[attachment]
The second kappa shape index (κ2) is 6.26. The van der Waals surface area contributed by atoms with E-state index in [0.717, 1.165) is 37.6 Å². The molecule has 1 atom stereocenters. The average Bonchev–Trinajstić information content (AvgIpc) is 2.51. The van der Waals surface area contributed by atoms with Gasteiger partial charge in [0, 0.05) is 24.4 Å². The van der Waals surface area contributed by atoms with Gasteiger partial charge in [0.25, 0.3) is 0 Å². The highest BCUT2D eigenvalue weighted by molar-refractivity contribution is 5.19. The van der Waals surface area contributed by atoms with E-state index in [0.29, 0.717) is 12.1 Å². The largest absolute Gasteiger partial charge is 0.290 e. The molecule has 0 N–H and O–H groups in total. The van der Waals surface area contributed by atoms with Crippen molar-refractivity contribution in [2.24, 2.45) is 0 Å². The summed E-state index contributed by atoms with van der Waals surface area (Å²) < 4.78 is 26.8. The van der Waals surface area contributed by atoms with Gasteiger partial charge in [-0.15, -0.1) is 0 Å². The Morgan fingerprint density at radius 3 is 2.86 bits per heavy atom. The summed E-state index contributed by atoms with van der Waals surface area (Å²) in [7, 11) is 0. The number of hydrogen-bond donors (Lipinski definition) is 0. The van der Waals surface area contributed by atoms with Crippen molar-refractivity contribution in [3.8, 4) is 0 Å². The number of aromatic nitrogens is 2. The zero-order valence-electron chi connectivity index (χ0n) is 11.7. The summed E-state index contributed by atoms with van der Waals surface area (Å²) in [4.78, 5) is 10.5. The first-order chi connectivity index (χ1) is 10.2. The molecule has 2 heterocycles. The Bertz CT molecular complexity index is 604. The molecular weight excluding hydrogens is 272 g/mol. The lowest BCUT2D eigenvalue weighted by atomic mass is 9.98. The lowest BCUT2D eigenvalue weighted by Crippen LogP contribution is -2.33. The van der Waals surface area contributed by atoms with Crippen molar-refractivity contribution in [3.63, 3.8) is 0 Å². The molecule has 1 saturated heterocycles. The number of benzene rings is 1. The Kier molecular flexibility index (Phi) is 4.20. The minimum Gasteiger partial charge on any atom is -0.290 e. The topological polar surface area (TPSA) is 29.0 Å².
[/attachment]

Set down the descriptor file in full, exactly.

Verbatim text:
The second kappa shape index (κ2) is 6.26. The van der Waals surface area contributed by atoms with E-state index in [0.717, 1.165) is 37.6 Å². The molecule has 1 atom stereocenters. The average Bonchev–Trinajstić information content (AvgIpc) is 2.51. The van der Waals surface area contributed by atoms with Gasteiger partial charge in [0, 0.05) is 24.4 Å². The van der Waals surface area contributed by atoms with Gasteiger partial charge in [0.25, 0.3) is 0 Å². The highest BCUT2D eigenvalue weighted by molar-refractivity contribution is 5.19. The van der Waals surface area contributed by atoms with E-state index in [0.29, 0.717) is 12.1 Å². The largest absolute Gasteiger partial charge is 0.290 e. The molecule has 0 N–H and O–H groups in total. The van der Waals surface area contributed by atoms with Crippen molar-refractivity contribution in [2.24, 2.45) is 0 Å². The summed E-state index contributed by atoms with van der Waals surface area (Å²) < 4.78 is 26.8. The van der Waals surface area contributed by atoms with Gasteiger partial charge in [-0.15, -0.1) is 0 Å². The Morgan fingerprint density at radius 3 is 2.86 bits per heavy atom. The summed E-state index contributed by atoms with van der Waals surface area (Å²) in [7, 11) is 0. The number of hydrogen-bond donors (Lipinski definition) is 0. The van der Waals surface area contributed by atoms with Crippen molar-refractivity contribution in [3.8, 4) is 0 Å². The number of aromatic nitrogens is 2. The zero-order valence-electron chi connectivity index (χ0n) is 11.7. The summed E-state index contributed by atoms with van der Waals surface area (Å²) in [4.78, 5) is 10.5. The first-order chi connectivity index (χ1) is 10.2. The molecule has 2 heterocycles. The Bertz CT molecular complexity index is 604. The molecular weight excluding hydrogens is 272 g/mol. The lowest BCUT2D eigenvalue weighted by atomic mass is 9.98. The lowest BCUT2D eigenvalue weighted by Crippen LogP contribution is -2.33. The van der Waals surface area contributed by atoms with Crippen molar-refractivity contribution in [3.63, 3.8) is 0 Å². The molecule has 1 saturated heterocycles. The number of benzene rings is 1. The Kier molecular flexibility index (Phi) is 4.20. The minimum Gasteiger partial charge on any atom is -0.290 e. The topological polar surface area (TPSA) is 29.0 Å².